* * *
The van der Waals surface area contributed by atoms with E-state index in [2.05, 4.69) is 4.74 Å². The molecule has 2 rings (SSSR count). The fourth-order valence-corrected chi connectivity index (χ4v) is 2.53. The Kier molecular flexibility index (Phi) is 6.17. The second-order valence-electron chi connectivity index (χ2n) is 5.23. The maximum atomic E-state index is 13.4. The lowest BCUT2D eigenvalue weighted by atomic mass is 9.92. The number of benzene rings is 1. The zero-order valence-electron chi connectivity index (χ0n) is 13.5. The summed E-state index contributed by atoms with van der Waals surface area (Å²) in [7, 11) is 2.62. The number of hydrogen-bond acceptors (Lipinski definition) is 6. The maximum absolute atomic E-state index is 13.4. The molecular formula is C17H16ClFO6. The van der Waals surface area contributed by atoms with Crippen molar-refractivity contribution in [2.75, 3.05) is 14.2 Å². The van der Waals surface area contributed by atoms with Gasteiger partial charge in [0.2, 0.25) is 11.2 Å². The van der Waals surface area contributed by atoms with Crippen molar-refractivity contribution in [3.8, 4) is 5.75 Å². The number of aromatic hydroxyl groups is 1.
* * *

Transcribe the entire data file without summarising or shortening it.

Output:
The van der Waals surface area contributed by atoms with E-state index in [2.05, 4.69) is 4.74 Å². The molecule has 2 rings (SSSR count). The fourth-order valence-corrected chi connectivity index (χ4v) is 2.53. The Kier molecular flexibility index (Phi) is 6.17. The second-order valence-electron chi connectivity index (χ2n) is 5.23. The maximum atomic E-state index is 13.4. The lowest BCUT2D eigenvalue weighted by atomic mass is 9.92. The number of benzene rings is 1. The zero-order valence-electron chi connectivity index (χ0n) is 13.5. The summed E-state index contributed by atoms with van der Waals surface area (Å²) in [7, 11) is 2.62. The number of hydrogen-bond acceptors (Lipinski definition) is 6. The maximum absolute atomic E-state index is 13.4. The molecular formula is C17H16ClFO6. The van der Waals surface area contributed by atoms with Crippen molar-refractivity contribution in [2.75, 3.05) is 14.2 Å². The van der Waals surface area contributed by atoms with Gasteiger partial charge in [0.2, 0.25) is 11.2 Å². The van der Waals surface area contributed by atoms with Crippen molar-refractivity contribution in [3.8, 4) is 5.75 Å². The number of aromatic hydroxyl groups is 1.